Subsequently, he makes an appeal to his own character by portraying his pride for his country; he forces the crowd to feel guilty if anyone opposes him is essential an enemy of Rome. On the other hand, Mark Antony’s speech tries to convince the crowd to believe that Caesar did not deserve to die and the conspirators are the real antagonist by the use of a rhetorical question. Therefore, Mark Antony used his rhetorical question to contradict Brutus’s statement that they had to kill Caesar because
Anthony does this to tell the crowd that Brutus is in fact not honorable; he does this in a sly way, because he is not allowed to talk bad on Brutus or the conspirators names. Another device Anthony utilizes to express his tone of manipulation is personification. Sorrowfully Anthony tells the crowd that he will “show [them] Caesar’s wounds, poor dumb mouths, and bid them to speak for [him]”(Shakespeare 47). This strengthens his tone of manipulation, because not only bringing up Caesar’s wounds cause emotion in the crowd, but also delivers the message of rebellion. It is important because this is how Anthony says to stand up for Caesar.
Although this is literally about of the murder of Caesar and Cassius’s power hunger, it hides the message of the plan to murder Queen Elizabeth (which was what was happening while Shakespeare was writing this play). This adds to the tone of the scene, along with the setting of a thunderstorm. The dual monologues show how passionate Cassius is about killing Caesar and gaining power that a sense of anger and slight desperation takes hold. Casca’s anxiety also adds to the uneasiness of the entire situation. Therefore, in entirety, the tone of the scene is stressed anger with hints of irony (as Cassius is trying to get Casca and Brutus on his side through angry monologues.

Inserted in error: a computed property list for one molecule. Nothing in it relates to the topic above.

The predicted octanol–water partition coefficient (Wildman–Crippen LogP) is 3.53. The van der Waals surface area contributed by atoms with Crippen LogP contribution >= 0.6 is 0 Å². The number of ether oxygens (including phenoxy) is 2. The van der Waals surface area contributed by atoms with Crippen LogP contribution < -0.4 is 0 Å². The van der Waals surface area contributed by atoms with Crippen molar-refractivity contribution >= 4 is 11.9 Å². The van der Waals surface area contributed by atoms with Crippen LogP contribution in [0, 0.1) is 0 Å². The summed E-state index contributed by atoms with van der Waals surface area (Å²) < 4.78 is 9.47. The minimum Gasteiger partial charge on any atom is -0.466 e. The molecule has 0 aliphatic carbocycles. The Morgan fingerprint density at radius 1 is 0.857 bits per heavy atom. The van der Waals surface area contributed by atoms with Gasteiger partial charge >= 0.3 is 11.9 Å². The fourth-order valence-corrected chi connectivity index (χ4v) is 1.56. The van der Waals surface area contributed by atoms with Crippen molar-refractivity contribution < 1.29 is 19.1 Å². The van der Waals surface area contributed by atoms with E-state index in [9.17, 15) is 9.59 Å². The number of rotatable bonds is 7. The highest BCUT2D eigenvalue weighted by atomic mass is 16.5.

In William Shakespeare’s tragedy Julius Caesar, Mark Antony uses rhetorical devices such as paralipsis, rhetorical questions, and verbal irony in his speech to the plebeians in order to plot them against the conspirators. During his speech to the plebians, Antony uses paralipsis in order to kindle curiosity and interest in the audience. Antony mentions to the plebians that he had Caesar’s will with him but tells them, “Have patience, gentle friends, I must not read it; It is not meet you know how much Caesar loved you” (3.2.152-153). By drawing attention to Caesar’s will, something Antony desperately wants to show the plebeians, but then dismissing the idea of reading it, Antony uses a type of verbal irony called paralipsis. Antony is aware that the contents of
Brutus attempts to sway the crowd of people toward believing that Caesar’s death was for good intentions using his honor. Antony secretly turns the crowd against the conspirators with evidence; according to Susan Hines, it is the display of Caesar’s body that successfully turns